Igloo Energy insight: Big Six profit dive points to opportunities for brands and consumers

By Matt Clemow
Igloo Energy CEO...

Igloo Energy CEO Matt Clemow discusses the UK's changing energy market and the opportunities increased competition can present for consumers. 


Results out earlier this month revealed the profits of the UK’s Big Six (the six main energy providers in the UK: British Gas, EDF Energy, E.ON, Npower, Scottish Power and SSE) fell for the first time in four years – by far more than just pennies. Collective profits dropped a massive 10% from $1.3bn (£1bn) to $1.17bn (£900mn), as 1.4mn customers moved to challenger brands in the last year alone. But this comes as no surprise. In fact, it’s a sign of things to come.


SSE & npower signal cracks are emerging

The Big Six have long dominated the energy market, despite the fact they are notorious for providing lacklustre customer service and the highest tariffs. Given this it is surprising to see that the Competition and Markets Authority gave the SSE and npower merger the green light.

With the Big Six to become the Big Five, bill payers can be forgiven for thinking this will lead to less competition within the energy market and higher prices as a result. But this certainly doesn’t have to be the case; with the rise of challenger brands which offer consumers fairer rates and improved customer service, it’s time for bill payers to put an end to the domination of the energy ‘dinosaurs’.


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Tired of ‘tease and squeeze’

Unsurprisingly, consumers are growing tired of the traditional ‘tease and squeeze’ model which penalises customer loyalty rather than rewarding it. Customers are drawn in by unsustainably cheap introductory offers, but once these end, they are automatically switched onto a provider’s rip-off standard tariff. The somewhat dishonest premise of this is that providers rely on their customers to forget that the offer has ended.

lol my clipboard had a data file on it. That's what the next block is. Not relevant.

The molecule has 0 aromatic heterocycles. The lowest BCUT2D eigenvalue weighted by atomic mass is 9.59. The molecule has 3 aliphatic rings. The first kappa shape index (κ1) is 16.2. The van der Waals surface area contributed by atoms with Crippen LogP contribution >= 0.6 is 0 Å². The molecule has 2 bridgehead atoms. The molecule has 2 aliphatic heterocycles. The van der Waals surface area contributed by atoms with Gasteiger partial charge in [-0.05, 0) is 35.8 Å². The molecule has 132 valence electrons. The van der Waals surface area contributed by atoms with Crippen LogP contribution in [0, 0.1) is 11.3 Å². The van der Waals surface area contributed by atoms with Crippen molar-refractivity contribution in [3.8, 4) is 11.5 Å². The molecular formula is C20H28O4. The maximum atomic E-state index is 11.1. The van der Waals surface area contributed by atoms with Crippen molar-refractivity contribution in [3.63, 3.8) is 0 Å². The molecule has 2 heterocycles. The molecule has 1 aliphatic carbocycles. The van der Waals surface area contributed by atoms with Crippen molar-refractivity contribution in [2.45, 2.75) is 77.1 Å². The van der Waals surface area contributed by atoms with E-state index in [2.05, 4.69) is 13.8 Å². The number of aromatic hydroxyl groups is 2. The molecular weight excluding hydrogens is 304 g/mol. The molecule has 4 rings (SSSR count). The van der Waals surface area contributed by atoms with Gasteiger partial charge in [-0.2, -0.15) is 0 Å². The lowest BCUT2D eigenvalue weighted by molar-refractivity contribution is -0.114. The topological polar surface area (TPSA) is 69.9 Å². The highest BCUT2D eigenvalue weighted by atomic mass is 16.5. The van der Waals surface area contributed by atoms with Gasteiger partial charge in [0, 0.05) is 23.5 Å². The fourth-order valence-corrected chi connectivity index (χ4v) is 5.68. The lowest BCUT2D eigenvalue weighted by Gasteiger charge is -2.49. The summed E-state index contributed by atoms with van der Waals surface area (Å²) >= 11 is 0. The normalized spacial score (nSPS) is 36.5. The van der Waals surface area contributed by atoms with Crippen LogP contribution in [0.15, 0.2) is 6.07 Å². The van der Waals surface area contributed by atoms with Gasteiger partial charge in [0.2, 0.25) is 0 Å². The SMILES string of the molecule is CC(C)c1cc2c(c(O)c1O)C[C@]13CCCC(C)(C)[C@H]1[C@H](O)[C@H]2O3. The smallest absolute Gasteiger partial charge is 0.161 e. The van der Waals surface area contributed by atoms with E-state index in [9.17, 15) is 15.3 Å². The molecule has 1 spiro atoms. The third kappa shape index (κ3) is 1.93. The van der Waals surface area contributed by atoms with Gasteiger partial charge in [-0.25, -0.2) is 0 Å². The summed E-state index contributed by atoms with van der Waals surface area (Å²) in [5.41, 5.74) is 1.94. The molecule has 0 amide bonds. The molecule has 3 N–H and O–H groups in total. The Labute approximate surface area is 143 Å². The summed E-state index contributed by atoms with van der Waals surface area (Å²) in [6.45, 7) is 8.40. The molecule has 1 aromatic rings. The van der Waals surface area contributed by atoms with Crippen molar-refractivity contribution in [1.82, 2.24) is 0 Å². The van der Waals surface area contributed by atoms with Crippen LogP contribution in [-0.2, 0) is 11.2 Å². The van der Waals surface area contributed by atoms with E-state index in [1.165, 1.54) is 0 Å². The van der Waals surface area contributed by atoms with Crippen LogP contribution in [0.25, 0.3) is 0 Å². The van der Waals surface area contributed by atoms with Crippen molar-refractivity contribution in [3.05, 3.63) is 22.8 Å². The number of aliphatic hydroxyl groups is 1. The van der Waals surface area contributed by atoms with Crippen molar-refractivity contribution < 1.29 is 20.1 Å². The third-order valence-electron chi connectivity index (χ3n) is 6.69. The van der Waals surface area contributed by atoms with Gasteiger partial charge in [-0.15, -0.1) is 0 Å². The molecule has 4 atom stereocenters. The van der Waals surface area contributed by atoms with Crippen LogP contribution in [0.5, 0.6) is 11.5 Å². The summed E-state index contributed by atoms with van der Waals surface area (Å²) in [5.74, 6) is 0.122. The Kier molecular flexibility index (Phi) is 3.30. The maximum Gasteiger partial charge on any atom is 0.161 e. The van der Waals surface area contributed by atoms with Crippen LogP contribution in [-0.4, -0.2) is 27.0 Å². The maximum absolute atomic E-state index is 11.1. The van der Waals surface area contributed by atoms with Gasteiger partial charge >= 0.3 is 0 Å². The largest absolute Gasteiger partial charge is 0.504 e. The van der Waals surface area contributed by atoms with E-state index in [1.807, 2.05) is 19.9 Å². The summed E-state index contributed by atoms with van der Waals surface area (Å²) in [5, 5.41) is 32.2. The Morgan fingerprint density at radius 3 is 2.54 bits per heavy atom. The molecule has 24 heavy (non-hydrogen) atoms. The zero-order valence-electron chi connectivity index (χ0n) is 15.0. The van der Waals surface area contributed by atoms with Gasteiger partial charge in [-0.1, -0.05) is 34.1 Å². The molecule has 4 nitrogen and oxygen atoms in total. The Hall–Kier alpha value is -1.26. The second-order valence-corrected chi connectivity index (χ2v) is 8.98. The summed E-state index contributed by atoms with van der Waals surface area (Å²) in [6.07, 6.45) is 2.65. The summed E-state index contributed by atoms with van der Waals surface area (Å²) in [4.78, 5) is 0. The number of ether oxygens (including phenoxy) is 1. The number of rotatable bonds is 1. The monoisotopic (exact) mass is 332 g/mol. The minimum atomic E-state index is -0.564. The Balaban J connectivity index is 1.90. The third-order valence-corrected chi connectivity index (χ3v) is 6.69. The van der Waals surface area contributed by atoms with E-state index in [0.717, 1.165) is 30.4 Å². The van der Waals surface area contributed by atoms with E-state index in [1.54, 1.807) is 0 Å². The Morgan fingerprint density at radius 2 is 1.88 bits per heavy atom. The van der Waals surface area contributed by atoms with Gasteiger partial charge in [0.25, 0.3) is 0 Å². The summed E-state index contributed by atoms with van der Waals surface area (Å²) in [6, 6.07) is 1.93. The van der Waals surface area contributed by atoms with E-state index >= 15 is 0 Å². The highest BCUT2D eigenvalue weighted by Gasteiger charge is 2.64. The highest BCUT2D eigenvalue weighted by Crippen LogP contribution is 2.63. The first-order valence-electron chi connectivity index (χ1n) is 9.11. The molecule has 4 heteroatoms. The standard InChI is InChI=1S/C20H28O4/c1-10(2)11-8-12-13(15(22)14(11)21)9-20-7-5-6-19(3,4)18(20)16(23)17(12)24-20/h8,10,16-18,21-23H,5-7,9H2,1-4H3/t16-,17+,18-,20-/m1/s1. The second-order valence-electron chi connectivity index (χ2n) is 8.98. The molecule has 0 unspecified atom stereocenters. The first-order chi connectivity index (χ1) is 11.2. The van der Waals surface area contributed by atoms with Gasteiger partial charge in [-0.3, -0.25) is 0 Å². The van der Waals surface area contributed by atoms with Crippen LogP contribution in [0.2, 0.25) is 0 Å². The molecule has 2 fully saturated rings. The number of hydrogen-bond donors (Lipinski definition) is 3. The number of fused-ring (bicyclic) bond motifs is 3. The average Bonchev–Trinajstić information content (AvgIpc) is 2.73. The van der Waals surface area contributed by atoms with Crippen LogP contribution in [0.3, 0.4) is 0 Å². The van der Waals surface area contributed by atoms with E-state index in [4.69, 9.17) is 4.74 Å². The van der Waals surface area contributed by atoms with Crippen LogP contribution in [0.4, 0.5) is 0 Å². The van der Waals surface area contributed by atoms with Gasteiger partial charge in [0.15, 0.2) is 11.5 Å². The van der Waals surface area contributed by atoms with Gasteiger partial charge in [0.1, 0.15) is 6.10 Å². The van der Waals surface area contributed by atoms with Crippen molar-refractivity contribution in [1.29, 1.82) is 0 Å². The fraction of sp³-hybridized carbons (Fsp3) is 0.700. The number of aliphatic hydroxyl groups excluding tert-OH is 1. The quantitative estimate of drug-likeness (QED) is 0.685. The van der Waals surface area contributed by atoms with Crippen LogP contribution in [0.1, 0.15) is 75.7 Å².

The successful rise of challenger brands indicates that we’re seeing a greater awareness of – and fight back against – the tease and squeeze model. Saying that, 60% of consumers are still stuck on their provider’s most expensive tariff after being lured in by these offers, according to Ofgem. If things are to change, it is crucial we raise awareness so consumers take action and do not let themselves be taken advantage of.


It’s (not) all about the money!

With consumers becoming more mindful, they demand more than just a good price; they are also looking for their energy provider to help them do their bit for the environment.

As a smaller supplier, we’re spearheading the drive towards a sustained reduction in consumption. We’re working with BEIS (Department for Business, Energy and Industrial Strategy) to develop tech that analyses consumers’ usage in granular detail to provide highly personalised recommendations on how to best reduce consumption. After all, the greenest unit of energy is the unit you don’t use.

Big providers simply don’t have the agility to deliver this to their customers – it would cost millions and a complete transformation of their business model. Instead, they will continue to rely on a model where high energy usage means high profits. As a result, savvy consumers will move on, and we’ll see the Big Six’s profits fall even further.


Power back in the right place

Challenger brands are proving formidable competition as they provide consumers with an important alternative; access to better prices, customer service, and tariffs that are tailored to suit them, not to rip them off.

The decline of the Big Six is a healthy signal that power is moving back to where it should be – in the hands of consumers.


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